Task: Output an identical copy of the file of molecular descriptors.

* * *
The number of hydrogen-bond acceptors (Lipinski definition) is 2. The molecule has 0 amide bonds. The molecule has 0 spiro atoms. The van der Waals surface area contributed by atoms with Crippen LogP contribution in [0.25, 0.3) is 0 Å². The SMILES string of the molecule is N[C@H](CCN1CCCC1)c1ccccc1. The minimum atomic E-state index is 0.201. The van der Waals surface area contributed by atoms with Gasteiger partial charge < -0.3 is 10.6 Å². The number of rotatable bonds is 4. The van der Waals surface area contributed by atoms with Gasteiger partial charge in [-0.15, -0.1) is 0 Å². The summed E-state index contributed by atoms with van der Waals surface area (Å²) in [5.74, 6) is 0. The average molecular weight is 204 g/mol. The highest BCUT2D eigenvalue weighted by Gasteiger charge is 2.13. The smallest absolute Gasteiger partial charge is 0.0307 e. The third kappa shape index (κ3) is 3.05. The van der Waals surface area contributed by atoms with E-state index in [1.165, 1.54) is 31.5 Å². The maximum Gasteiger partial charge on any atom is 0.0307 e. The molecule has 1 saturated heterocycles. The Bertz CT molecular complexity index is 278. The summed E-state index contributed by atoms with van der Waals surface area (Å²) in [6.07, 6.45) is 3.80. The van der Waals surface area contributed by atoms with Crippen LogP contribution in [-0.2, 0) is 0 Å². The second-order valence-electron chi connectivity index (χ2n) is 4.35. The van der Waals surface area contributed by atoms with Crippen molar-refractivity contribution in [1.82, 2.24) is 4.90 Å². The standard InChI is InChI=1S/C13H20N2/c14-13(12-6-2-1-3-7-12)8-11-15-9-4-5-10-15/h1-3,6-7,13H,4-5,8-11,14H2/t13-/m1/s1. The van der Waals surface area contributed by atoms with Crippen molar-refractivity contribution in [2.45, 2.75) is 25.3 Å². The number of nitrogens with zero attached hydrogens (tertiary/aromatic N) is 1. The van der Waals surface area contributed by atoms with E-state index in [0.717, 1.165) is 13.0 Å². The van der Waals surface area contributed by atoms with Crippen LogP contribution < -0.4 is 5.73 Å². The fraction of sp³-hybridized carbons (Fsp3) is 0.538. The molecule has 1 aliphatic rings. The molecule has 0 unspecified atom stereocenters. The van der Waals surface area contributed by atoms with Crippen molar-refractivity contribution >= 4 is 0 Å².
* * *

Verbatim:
The number of hydrogen-bond acceptors (Lipinski definition) is 2. The molecule has 0 amide bonds. The molecule has 0 spiro atoms. The van der Waals surface area contributed by atoms with Crippen LogP contribution in [0.25, 0.3) is 0 Å². The SMILES string of the molecule is N[C@H](CCN1CCCC1)c1ccccc1. The minimum atomic E-state index is 0.201. The van der Waals surface area contributed by atoms with Gasteiger partial charge < -0.3 is 10.6 Å². The number of rotatable bonds is 4. The van der Waals surface area contributed by atoms with Gasteiger partial charge in [-0.15, -0.1) is 0 Å². The summed E-state index contributed by atoms with van der Waals surface area (Å²) in [5.74, 6) is 0. The average molecular weight is 204 g/mol. The highest BCUT2D eigenvalue weighted by Gasteiger charge is 2.13. The smallest absolute Gasteiger partial charge is 0.0307 e. The third kappa shape index (κ3) is 3.05. The van der Waals surface area contributed by atoms with E-state index in [1.165, 1.54) is 31.5 Å². The maximum Gasteiger partial charge on any atom is 0.0307 e. The molecule has 1 saturated heterocycles. The Bertz CT molecular complexity index is 278. The summed E-state index contributed by atoms with van der Waals surface area (Å²) in [6.07, 6.45) is 3.80. The van der Waals surface area contributed by atoms with Crippen LogP contribution in [-0.2, 0) is 0 Å². The second-order valence-electron chi connectivity index (χ2n) is 4.35. The van der Waals surface area contributed by atoms with Crippen molar-refractivity contribution in [1.82, 2.24) is 4.90 Å². The standard InChI is InChI=1S/C13H20N2/c14-13(12-6-2-1-3-7-12)8-11-15-9-4-5-10-15/h1-3,6-7,13H,4-5,8-11,14H2/t13-/m1/s1. The van der Waals surface area contributed by atoms with Crippen molar-refractivity contribution in [2.45, 2.75) is 25.3 Å². The number of nitrogens with zero attached hydrogens (tertiary/aromatic N) is 1. The van der Waals surface area contributed by atoms with E-state index in [0.717, 1.165) is 13.0 Å². The van der Waals surface area contributed by atoms with Crippen LogP contribution < -0.4 is 5.73 Å². The fraction of sp³-hybridized carbons (Fsp3) is 0.538. The molecule has 1 aliphatic rings. The molecule has 0 unspecified atom stereocenters. The van der Waals surface area contributed by atoms with Crippen molar-refractivity contribution >= 4 is 0 Å².